Germany's parental leave scheme now allows both parents to receive two-thirds of their prior earnings while on parental leave, a policy lifted right out of the Swedish model.

"This is part of an advantageous legislation that gives more flexibility to the family on how to divide responsibilities of caring for the newborn child," Livia Olah, a lecturer in Demography at Stockholm University, told DW. "This is, of course, very important when it comes to deciding whether to have a first or a second child."

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Money and leave isn't enough

Financial incentives aren't enough, however, to convince parents to have more children.

After all, when Germany rolled out its parental leave reforms it failed to fill the subsequent gap in childcare.

"Parental leave is unlikely to achieve much if one of the parents has to quit their job because there's no child care available at the end of the leave," Klüsener said. "This was a big problem in Germany in the first years following the reforms, because in many regions there simply weren't enough nursery places."

"The expansion of child care for two- and three-year-olds has clearly improved the situation and this certainly could have a positive effect on the birth rate," he added.

Read more: European court rules lesbian woman has no right to paternity leave

By comparison, French family policy shows just how important a role good child care can have on a country's birth rate. France, which boasts the highest fertility rate in Europe, has a notably shorter maternity-leave period of just six weeks leading up to the child's birth and 10 weeks thereafter.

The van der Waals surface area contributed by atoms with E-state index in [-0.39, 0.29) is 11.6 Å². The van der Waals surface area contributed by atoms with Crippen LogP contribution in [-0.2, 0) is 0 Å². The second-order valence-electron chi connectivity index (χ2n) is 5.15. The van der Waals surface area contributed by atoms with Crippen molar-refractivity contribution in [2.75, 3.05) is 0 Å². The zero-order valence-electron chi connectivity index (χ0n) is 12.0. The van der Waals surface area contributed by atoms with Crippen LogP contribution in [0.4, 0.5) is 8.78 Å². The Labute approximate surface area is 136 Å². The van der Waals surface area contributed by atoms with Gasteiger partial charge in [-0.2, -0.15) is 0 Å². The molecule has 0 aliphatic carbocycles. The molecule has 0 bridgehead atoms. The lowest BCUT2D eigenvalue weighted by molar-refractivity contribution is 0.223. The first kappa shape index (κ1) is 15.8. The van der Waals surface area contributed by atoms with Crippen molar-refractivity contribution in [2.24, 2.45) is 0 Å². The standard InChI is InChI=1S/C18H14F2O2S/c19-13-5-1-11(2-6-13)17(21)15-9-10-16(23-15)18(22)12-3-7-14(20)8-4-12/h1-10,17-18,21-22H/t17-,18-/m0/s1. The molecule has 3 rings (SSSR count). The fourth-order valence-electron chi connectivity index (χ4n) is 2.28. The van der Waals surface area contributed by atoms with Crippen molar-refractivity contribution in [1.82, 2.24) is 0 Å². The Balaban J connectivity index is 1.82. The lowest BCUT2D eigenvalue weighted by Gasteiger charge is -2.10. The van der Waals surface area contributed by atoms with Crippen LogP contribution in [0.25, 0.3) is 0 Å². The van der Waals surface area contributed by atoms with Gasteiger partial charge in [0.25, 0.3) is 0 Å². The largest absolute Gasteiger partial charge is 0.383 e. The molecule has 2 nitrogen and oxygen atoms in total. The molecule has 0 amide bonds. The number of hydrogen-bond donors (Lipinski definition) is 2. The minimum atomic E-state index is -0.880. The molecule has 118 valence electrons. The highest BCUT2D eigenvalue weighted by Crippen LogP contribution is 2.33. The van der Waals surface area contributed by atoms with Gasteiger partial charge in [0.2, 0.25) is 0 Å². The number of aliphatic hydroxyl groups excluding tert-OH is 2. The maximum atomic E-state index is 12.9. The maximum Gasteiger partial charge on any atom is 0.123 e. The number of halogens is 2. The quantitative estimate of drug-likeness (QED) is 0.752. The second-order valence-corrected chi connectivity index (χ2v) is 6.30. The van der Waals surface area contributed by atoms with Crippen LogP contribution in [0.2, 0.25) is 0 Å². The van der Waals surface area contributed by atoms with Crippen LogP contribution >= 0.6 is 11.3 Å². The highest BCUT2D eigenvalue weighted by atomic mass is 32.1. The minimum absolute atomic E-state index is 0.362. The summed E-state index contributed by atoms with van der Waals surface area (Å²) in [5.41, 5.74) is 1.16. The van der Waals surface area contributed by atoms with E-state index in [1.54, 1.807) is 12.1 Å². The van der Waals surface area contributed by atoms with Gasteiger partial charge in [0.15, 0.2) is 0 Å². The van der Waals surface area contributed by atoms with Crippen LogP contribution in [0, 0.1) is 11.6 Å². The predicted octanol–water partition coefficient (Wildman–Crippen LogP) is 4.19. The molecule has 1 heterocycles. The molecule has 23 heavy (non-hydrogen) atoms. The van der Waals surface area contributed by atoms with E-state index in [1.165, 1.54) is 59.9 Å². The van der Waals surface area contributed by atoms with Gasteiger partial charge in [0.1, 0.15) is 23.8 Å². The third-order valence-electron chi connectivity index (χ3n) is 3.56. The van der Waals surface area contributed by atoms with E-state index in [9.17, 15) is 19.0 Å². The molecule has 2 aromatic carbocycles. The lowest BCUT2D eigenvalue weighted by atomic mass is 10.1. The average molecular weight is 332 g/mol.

French family policy is more focused on child care, and it is not uncommon for new parents to put the children in day care after just a couple of months.

Average number of babies per woman in the EU 2016

Germany's labor market still too rigid

While German family policy seems to be doing the right things to up the birth rate, major obstacles remain.

For years, having a child was widely viewed as a career killer for a woman. While perceptions are changing for the better, the German labor market continues to throw major obstacles in a family's way.

Read more: Women's 'career or kids' dilemma drives German baby drought

Legislation allowing women to receive child allowances while working a part-time job has been a welcome change, but critics complain that the German labor markets remains too rigid. Many companies still deny employees the possibility to work on a part-time basis or from home. That leaves mostly part-time jobs, often in low-paid, low-skilled work.

And the economy would only benefit if more employers adopted a more family-friendly approach, according to Olah. "There are many jobs now that can be done from home or at a flexible time, so we don't all have to abide by these previous rigid structures," she said.

"We've seen this be used by both parents and non-parents and research indicates such solutions even increase productivity. So we're talking about multiple beneficial effects."